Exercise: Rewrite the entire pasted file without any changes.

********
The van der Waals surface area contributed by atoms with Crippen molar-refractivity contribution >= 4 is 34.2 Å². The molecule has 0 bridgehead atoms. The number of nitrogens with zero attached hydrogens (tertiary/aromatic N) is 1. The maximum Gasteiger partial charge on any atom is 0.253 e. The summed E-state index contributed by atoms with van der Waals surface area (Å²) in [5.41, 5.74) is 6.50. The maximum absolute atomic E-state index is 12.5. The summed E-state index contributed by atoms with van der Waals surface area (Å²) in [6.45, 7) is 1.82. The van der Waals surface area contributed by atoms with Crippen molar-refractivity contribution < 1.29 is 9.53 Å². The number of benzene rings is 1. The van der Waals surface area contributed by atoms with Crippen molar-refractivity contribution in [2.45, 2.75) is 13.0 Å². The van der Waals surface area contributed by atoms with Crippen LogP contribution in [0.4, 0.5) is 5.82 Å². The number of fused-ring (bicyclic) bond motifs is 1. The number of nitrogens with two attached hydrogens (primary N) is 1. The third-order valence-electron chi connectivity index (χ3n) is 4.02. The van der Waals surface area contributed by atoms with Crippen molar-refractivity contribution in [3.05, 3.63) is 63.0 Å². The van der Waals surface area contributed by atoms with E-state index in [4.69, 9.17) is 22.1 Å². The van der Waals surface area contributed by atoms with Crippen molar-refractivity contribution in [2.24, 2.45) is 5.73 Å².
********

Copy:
The van der Waals surface area contributed by atoms with Crippen molar-refractivity contribution >= 4 is 34.2 Å². The molecule has 0 bridgehead atoms. The number of nitrogens with zero attached hydrogens (tertiary/aromatic N) is 1. The maximum Gasteiger partial charge on any atom is 0.253 e. The summed E-state index contributed by atoms with van der Waals surface area (Å²) in [5.41, 5.74) is 6.50. The maximum absolute atomic E-state index is 12.5. The summed E-state index contributed by atoms with van der Waals surface area (Å²) in [6.45, 7) is 1.82. The van der Waals surface area contributed by atoms with Crippen molar-refractivity contribution < 1.29 is 9.53 Å². The number of benzene rings is 1. The van der Waals surface area contributed by atoms with Crippen molar-refractivity contribution in [2.45, 2.75) is 13.0 Å². The van der Waals surface area contributed by atoms with Crippen LogP contribution in [0.4, 0.5) is 5.82 Å². The number of fused-ring (bicyclic) bond motifs is 1. The number of nitrogens with two attached hydrogens (primary N) is 1. The third-order valence-electron chi connectivity index (χ3n) is 4.02. The van der Waals surface area contributed by atoms with Crippen molar-refractivity contribution in [3.05, 3.63) is 63.0 Å². The van der Waals surface area contributed by atoms with E-state index in [4.69, 9.17) is 22.1 Å². The van der Waals surface area contributed by atoms with Crippen molar-refractivity contribution in [2.24, 2.45) is 5.73 Å².